Arkam Ventures, earlier known as Unitary Helion, a Bangalore-based venture capital firm, today announced the first closure of Rs 325 crore of its early-stage technology fund of Rs 700 crore.
The fund’s Rs 325 crore in commitments from global institutions, family offices, and individual investors include a large US-based institutional anchor investor, a US-based global fund of funds Capria, SIDBI (Small Industries Development Bank of India), prominent family offices in the US and India, and unicorn founders Binny Bansal (Flipkart), Vijay Shekhar Sharma (Paytm), and Rajesh Magow (Makemytrip), among others.
Led by BITS Pilani alum Rahul Chandra and Bala Srinivasa, who have rich experience in venture funding, Arkam’s investment thesis is based on backing entrepreneurs who are innovating for what they call Middle India — 400 million people just below the top of the pyramid.
Speaking to YourStory, Bala said, “The big reason for us to even do this fund is because of our joint belief that there is a very large opportunity in being focused on what we call the next 400 million market. We think there is something special about Middle India.”
Defining middle India as the segment of people with family income between Rs 3 lakhs and Rs 20 lakhs a year, Bala said, “What we are really looking for are founders who are building products specifically designed for this market and who have efficient new business models.”
The core areas of focus for the fund include financial services, healthcare, food/agri, and mobility, which, Bala states account for 70 percent of wallet share of Middle India.
For its first fund, Arkam will invest in 15 to 18 startups with a focus on Series A and Series B investments with initial investment sizes in the Rs 15 crore to Rs 30 crore range.
The venture fund’s earlier investments have been in fintech startup Krazybee and supply chain and logistics startup Jumbotail.
Krazybee, a digital lending startup, is focused on the next 400 million market and has scaled to over two million customers, sourced and serviced completely by its mobile app. Jumbotail provides a digital marketplace and supply chain solutions for kirana stores and has grown to service over 20,000 kirana stores in Bangalore.
Arkam is in the process of closing three additional deals in the agri and fintech spaces.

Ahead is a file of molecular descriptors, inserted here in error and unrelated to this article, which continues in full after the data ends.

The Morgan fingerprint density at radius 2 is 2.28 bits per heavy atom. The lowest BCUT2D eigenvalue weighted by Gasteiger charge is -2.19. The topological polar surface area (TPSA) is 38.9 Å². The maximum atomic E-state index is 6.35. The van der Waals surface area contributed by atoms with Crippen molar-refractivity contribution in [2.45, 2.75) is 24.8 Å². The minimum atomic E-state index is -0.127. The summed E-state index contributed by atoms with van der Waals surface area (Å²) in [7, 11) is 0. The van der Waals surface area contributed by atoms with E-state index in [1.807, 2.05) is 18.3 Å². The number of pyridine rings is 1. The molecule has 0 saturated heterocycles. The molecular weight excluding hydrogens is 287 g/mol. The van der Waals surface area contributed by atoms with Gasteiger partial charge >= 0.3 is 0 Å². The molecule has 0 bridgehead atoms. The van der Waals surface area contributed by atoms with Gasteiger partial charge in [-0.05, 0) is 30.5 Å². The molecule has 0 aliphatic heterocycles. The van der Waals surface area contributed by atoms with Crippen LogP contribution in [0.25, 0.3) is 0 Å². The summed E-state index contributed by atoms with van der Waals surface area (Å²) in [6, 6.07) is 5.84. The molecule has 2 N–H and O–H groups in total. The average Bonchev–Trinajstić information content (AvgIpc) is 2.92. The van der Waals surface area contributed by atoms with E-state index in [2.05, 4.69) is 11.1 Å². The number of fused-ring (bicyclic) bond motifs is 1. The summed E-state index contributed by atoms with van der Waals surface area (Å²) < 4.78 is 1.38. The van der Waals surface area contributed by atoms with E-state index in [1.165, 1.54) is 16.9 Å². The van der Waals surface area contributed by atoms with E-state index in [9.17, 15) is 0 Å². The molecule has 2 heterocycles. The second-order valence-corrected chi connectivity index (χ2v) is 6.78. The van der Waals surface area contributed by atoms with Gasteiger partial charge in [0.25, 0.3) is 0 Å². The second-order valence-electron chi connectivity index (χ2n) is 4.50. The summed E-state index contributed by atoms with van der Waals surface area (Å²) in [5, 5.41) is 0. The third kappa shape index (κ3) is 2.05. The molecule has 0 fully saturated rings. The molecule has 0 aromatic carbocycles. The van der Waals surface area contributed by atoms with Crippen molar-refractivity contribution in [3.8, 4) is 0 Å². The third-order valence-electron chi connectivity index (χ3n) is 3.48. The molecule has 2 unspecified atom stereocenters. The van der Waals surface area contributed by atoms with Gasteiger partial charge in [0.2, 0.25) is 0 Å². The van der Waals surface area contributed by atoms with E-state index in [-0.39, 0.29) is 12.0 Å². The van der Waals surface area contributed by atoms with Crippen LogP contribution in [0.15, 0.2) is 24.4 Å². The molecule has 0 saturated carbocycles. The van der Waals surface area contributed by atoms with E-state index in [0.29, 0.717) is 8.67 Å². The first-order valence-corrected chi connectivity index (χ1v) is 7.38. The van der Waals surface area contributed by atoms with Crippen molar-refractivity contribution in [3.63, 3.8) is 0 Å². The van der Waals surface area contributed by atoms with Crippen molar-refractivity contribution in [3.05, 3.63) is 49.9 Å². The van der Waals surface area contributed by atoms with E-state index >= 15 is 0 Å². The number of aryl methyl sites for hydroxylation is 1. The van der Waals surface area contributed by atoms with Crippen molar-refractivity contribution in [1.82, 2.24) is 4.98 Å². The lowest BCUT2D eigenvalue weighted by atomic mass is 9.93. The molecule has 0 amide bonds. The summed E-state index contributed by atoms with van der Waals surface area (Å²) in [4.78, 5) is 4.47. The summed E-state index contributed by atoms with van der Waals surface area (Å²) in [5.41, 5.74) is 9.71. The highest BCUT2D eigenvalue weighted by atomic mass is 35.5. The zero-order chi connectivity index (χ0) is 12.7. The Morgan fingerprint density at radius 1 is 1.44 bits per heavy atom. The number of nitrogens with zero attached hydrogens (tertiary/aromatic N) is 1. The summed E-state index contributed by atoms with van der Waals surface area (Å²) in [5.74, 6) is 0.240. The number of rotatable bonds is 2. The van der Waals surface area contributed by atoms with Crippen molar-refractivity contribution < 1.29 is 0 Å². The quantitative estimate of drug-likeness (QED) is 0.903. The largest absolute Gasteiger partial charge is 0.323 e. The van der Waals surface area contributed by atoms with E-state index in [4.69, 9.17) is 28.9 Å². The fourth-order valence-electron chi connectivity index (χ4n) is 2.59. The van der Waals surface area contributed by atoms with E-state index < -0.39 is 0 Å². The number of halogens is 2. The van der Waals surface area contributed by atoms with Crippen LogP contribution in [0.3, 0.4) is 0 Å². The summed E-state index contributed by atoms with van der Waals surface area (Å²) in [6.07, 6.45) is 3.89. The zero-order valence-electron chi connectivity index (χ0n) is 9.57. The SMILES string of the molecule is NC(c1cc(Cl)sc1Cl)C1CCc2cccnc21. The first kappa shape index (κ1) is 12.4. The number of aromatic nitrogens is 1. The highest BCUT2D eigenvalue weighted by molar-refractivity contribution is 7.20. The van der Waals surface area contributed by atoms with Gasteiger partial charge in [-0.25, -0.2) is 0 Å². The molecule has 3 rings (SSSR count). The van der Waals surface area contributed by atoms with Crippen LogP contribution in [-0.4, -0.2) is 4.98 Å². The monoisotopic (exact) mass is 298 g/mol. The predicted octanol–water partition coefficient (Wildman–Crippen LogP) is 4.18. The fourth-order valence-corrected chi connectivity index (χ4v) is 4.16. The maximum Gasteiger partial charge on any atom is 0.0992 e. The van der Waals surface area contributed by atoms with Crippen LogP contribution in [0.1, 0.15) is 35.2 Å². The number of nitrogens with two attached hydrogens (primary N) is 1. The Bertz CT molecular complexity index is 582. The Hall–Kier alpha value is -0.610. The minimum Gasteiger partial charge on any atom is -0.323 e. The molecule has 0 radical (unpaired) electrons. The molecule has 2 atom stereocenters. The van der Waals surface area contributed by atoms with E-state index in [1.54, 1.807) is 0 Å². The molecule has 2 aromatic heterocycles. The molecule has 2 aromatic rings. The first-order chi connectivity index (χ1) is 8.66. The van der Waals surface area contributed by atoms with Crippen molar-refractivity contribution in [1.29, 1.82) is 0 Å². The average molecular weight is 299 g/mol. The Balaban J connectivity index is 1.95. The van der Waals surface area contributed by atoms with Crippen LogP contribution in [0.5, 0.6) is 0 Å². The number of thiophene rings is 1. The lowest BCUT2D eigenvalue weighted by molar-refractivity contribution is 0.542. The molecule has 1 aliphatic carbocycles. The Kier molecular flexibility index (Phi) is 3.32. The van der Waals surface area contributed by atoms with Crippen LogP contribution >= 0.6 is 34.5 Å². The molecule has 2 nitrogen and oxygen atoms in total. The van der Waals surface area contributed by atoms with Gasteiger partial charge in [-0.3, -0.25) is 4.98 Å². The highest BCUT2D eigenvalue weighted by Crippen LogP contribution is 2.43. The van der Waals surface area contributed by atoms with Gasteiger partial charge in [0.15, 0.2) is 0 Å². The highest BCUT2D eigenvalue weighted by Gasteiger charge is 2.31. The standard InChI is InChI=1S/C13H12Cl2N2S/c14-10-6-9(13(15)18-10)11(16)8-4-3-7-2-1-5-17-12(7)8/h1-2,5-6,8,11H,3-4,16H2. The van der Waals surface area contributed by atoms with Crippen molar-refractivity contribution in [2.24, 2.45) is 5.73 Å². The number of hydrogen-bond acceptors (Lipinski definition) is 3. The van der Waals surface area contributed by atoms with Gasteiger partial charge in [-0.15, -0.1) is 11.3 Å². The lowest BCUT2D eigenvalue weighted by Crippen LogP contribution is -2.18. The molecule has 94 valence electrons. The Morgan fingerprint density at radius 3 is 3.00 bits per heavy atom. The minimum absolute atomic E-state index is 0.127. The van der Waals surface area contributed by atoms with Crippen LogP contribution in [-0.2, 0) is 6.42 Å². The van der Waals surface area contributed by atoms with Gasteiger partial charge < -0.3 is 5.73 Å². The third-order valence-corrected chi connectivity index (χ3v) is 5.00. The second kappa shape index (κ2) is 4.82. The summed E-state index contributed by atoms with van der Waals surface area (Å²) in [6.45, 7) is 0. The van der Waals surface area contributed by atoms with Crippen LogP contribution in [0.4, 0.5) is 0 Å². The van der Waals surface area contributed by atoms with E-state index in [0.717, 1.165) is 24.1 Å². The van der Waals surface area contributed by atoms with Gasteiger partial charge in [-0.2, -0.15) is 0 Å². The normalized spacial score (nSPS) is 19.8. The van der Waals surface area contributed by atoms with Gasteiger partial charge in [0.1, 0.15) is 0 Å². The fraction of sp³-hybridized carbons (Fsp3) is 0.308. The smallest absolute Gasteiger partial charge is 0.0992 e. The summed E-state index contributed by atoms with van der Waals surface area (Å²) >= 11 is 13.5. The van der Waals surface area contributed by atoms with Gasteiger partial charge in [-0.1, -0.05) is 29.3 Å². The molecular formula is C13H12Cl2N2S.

The COVID-19 crisis is already creating behavioural shifts in consumers and businesses. Bala believes it is the right time for disruptive startups to take this opportunity to build large businesses with strong economic and social impact.
“Sometimes it takes a crisis like this to accelerate change. These are tough times for startups and for everybody but we just think that on the other side of this there will be significant momentum in certain sectors and we feel good about the ones we are in,” he said.
Interestingly in the COVID-19 induced lockdown, all the fund’s four core sectors — financial services, healthcare, food/agri, and mobility — have seen the maximum disruption.
“For example, in five to seven years from now, you might see half the number of bank branches that you see today. Banks are getting used to the fact that certain things can be done digitally whether it is onboarding customers, risk assessment, or even servicing customers, it can all be done digitally,” Bala said.
In healthcare, until recently, there were certain regulations around video consultation in India. Those are being relaxed now. “The momentum behind having digitisation of healthcare even in hospitals where because of physical distancing there are going to be changes to the way people queue up or take appointments, these are all tailwinds which would have not existed before,” he said.
Stating that the partners have been fortunate with their anchor investors, Bala, who was earlier Partner at Kalaari Capital, said, “They, like us, believe in and see our passion for the Middle India thesis and we are fortunate to have several Indian founders and family offices who have put in money.”
The announcement of the fund brings in a ray of sunshine for the Indian startup ecosystem that has been deeply affected by the COVID-19 crisis. In its recent report, Nasscom had stated that as high as 40 percent of startups have either temporarily shut down or are on the verge of closing.
The momentum of funding also remains sluggish with the focus largely on early-stage deals. Though the first week of June seemed to have done better as compared to the last week of May. According to YourStory’s weekly funding report, “Funding into Indian startups for the first week of June stood at $92 million as compared to $50 million last week.”
“Our first fund is backed by some of the sharpest investors and founders in the world. The venture ecosystem values our past investment experience of partnering founders from seed stage to IPO. We recognise that exits, especially IPOs, are rare in India and we are excited to bring this experience to our portfolio,” Rahul said in a press statement.
Rahul was Co-founder and Managing Director at Helion Ventures.
The press statement quoted Paytm’s Vijay Shekhar Sharma, an investor at Arkam, as saying: “The Arkam team brings rich experience in India VC investing. Over the past 15 years, they have shepherded many startups from foundational to high-growth phases, including IPOs. This is an invaluable experience for founders as they navigate the inevitable highs and lows of the entrepreneurial journey. Any new startup should look forward to leveraging this learning for sustained success.”
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